Social Media and the First Amendment

By: Konstantinos Katsoudas

            One of the most divisive and pervasive discussions in American society over the last several years is the role of social media, in particular Facebook and Twitter, in the face of disinformation on its platforms. Republicans especially have been railing against the platforms for removing their content or placing disclaimers on them whenever they post about topics ranging from vaccines to election integrity.[1] However, Democrats have also been voicing frustration with social media platforms, saying that these platforms are not doing enough to combat disinformation, as well as racism, and that there should be zero-tolerance for that sort of behavior.[2] While the Democrats think that the social media platforms should do more, the Republicans claim that the platforms do too much, and that this is in fact a violation of their constitutional rights.[3] Specifically, they invoke first amendment protections in their arguments that they are being “censored.” However, the idea that social media platforms are governed by the first amendment is a logical fallacy and seems to be nothing more than a method by which they can rile up their base and create a boogeyman.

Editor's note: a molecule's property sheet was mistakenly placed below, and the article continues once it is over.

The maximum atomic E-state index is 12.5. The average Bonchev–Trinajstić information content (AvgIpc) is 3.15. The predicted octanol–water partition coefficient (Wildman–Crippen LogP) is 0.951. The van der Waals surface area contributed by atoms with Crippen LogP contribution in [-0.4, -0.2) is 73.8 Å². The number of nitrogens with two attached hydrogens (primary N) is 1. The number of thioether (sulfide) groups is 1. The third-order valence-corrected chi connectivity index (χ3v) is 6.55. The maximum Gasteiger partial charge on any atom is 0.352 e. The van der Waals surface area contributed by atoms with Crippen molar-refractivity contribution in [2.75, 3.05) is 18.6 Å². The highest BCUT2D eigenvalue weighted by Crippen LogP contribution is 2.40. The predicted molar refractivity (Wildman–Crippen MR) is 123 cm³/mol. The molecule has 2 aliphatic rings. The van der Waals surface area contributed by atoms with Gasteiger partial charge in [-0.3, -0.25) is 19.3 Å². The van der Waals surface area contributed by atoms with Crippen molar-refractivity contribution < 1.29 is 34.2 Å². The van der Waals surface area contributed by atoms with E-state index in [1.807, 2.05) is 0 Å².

The text of the first amendment is “Congress shall make no law respecting an establishment of religion or prohibiting the free exercise thereof; or abridging the freedom of speech, or of the press; or the right of the people peaceably to assemble, and to petition the Government for a redress of grievances.”[4] This amendment, just as with the rest of the Constitution makes it clear in the text that this was written for the purposes of defining and reigning in the government’s powers. Republicans would argue that their posts being removed and attached with disclaimers constitutes censorship and an abridgement of their first amendment rights. However, this is never how the any of the Constitution or its amendments have ever been interpreted by Congress or the courts.[5] In fact, they have been interpreted in the exact opposite fashion from what the Republicans would want. The government is barred from being able to dictate to the social media companies how they can govern their platforms, including whom they allow on them and what they are allowed to say. The courts have always interpreted the amendments with a lot of deference for citizens and companies, even to the detriment of the government and its clear that the trend would continue if somehow legislation was passed to limit the social media platforms in any way.

[1] See Marguerite Reardon, Section 230: How It Shields Social Media, and Why Congress Wants Changes, CNET (July 29, 2021),

[2] Id.

[3] See generally id.

[4] U.S. Const. amend. I, § 1.

[5] Amber Phillips, No, Twitter Is Not Violating Trump’s Freedom of Speech, Washington Post (May 29, 2020),